CD# 1 (77:43) Igor Stravinsky: Petrushka (1911 version) • Paris, 8 May 1958 & Paris, 9 June 1955 Igor Stravinsky: Le Sacre du Printemps • Strasbourg, 17 June 1955 Nikolay Rimsky-Korsakoff: Le coq d’or • Paris, 8 May 1958 CD# 2 (68:06) Ludwig van Beethoven: Symphony No. 9 in d minor, Op.125 • Paris, 6 or 8 Nov. 1958, with Maria Stader, sop., Helene Bouvier, alto, Libero de Luca, ten., Josef Greindl, bass CD# 3 (74:39) Ludwig van Beethoven: Symphony No.2 in D, Op. 36 • Paris, 3 May 1956 W. A. Mozart: Piano Con. No. 24 in c, K. 491 • Robert Casadesus, piano; Montreux, 22 Sept. 1958 Serge Prokofiev: Sym No.1, Op.25 ‘Classical’ • Paris, 8 May 1958 CD# 4 (77:46) W. A. Mozart: Violin Con. No. 5 in A, K. 219, ‘Turkish’ • Annie Jodry, violin; Strasbourg, 17 June 1955 Ludwig van Beethoven: Symphony No.8 in F Major, Op.93 • Strasbourg, 17 June 1955 Paul Hindemith: Nobilissima Visione • Paris, 8 Nov. 1958 CD# 5 (75:15) Claude Debussy: 3 Images • Paris, 3 May 1956 Maurice Ravel: Shéhérazade • G. Moysan, sop., Strasbourg, 13 June 1952 Claude Debussy: Jeux — Poème dansé • Paris, 9 June 1955 F. Couperin/D. Milhaud: La Sultane • Paris, 8 November 1958 CD# 6 (79:22) Ottorino Respighi: Pines of Rome • Paris, 3 May 1956 Richard Strauss: Tod und Verklärung • Paris, 3 May 1956 Ludwig van Beethoven: Symphony No.7 in AMajor, Op. 92 • Strasbourg, 13 June 1952 CD# 7 (72:50) P. I. Tchaikovsky: Symphony No.5 in e, Op.64 • Paris, 8 May 1958 Sir Edward Elgar: Variations on an Original Theme (‘Enigma’), Op.36 • Paris, 24 Sept. 1958 CD# 8 (47:50) Richard Wagner: Flying Dutchman Overture • Paris, 9 June 1955 César Franck: Symphony in D Minor • Paris, 24 Sept. 1958. All above with the National Orchestra. Includes approx. 5 hours of previously unreleased material.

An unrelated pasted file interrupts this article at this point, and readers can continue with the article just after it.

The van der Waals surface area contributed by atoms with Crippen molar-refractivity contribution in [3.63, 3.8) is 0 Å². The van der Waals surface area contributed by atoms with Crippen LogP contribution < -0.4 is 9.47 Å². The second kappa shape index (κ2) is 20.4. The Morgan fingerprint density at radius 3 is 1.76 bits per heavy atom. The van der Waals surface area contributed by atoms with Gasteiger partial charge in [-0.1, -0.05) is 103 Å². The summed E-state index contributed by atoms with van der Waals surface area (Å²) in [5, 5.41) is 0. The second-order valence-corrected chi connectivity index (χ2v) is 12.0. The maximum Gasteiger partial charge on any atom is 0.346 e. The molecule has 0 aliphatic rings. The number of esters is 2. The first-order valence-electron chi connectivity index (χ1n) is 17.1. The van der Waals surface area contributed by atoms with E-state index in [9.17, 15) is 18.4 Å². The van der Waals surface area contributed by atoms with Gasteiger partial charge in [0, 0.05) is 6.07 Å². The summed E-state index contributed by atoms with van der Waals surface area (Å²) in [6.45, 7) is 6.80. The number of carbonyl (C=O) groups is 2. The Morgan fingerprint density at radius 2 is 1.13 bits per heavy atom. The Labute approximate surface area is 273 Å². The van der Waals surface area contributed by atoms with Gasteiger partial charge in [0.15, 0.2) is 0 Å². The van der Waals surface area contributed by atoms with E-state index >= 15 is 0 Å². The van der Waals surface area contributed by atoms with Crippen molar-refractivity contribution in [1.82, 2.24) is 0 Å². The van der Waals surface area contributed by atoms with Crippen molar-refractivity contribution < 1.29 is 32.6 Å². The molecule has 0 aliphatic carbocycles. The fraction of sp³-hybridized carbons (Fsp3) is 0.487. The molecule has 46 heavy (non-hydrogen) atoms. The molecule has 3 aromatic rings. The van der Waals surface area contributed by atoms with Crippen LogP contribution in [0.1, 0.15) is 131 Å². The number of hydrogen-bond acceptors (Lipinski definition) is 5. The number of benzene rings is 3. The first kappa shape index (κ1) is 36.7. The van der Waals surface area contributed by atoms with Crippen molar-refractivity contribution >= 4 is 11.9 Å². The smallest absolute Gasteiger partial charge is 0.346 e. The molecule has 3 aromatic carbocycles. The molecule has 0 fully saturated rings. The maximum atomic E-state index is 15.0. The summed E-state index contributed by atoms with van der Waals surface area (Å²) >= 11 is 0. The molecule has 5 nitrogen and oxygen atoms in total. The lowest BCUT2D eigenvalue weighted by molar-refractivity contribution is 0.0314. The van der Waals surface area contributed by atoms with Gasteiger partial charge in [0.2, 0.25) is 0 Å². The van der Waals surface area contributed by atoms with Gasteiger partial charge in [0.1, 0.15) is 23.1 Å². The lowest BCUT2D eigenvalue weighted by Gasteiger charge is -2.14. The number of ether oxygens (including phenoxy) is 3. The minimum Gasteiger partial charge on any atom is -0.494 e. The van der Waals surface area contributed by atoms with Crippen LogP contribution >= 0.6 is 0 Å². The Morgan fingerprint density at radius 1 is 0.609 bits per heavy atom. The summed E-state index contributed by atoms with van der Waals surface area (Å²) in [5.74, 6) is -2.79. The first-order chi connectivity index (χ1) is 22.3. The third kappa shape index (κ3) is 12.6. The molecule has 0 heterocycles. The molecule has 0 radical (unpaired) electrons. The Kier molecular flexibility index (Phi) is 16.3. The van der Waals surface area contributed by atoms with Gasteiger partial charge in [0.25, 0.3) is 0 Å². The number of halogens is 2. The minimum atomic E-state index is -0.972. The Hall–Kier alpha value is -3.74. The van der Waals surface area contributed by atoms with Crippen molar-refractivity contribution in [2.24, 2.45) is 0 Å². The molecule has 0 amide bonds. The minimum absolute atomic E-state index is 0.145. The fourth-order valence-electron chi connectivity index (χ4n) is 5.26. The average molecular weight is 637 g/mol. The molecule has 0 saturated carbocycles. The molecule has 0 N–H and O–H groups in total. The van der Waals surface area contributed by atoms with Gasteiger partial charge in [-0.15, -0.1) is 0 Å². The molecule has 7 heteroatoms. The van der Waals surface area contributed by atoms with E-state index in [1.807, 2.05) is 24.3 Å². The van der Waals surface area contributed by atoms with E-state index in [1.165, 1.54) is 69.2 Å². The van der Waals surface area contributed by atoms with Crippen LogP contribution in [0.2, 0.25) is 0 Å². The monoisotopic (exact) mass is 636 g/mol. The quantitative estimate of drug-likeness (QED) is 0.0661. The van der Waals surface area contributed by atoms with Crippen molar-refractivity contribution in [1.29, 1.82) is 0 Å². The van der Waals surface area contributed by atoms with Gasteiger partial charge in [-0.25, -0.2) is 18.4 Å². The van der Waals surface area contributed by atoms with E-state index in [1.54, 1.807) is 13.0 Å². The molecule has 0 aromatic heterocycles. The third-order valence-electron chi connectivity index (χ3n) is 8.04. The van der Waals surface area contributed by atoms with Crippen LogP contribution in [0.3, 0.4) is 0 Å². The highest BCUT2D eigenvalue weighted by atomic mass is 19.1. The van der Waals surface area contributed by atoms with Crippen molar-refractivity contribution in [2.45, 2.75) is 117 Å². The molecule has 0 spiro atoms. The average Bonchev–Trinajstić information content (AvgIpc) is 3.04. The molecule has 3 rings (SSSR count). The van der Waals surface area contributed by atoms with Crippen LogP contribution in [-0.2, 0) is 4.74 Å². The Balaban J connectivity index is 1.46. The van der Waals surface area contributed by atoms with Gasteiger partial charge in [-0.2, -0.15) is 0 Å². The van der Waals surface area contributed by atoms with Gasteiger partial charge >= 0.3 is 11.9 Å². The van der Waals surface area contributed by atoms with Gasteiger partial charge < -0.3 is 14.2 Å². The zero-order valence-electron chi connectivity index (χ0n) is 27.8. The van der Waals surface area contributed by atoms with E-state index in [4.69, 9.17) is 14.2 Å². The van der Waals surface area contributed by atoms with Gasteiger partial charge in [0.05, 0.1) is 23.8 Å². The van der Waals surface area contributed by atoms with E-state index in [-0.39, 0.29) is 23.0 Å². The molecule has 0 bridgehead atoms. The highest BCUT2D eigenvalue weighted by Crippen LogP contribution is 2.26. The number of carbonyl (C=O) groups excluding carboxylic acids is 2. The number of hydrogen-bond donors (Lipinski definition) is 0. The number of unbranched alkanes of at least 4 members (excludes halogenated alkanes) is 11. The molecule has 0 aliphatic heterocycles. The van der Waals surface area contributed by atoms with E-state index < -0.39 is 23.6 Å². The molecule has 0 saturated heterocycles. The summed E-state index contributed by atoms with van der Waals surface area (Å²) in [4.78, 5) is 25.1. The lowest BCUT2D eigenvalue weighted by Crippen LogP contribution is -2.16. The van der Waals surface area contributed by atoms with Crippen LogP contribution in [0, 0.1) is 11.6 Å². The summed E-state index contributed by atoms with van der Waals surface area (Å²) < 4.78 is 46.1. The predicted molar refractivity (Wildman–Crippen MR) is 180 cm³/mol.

This set is released with the kind cooperation of Nancie Monteux-Barendse and The Pierre Monteux School for Conductors and Orchestra Musicians.

Sound restoration (2005): Kit Higginson. Extensive notes by conductor John Canarina. [Special! 8 CDs for the price of 6] AAD UPC # 017685-11822

Buzz: While this collection contains many works that Monteux recorded commercially, it also offers several that are new to his discography. Concerning the former, pride of place must go to the Beethoven symphonies. Nineteen years of sitting in the principal violist’s chair of the Colonne Orchestra resulted in multiple exposures to the standard repertoire, which Monteux, owing to his remarkable ear, came to know by heart. How much Monteux’s interpretations were influenced by those of Edouard Colonne and his various guest conductors is difficult to say. Nevertheless, one can say that his own personal bonhomie made him ideally suited to the even-numbered Beethoven symphonies, which are usually considered less “profound” than the odd-numbered ones. Certainly he captures perfectly the high spirits and bumptious humor of the Second Symphony, the impetuosity of the Seventh, the unbridled energy and unbuttoned humor of the Eighth, and the triumphant celebration of the brotherhood of mankind in the Ninth. Other notable interpretations here include Stravinsky’s Petrushka and Sacre, both of which he had premiered.


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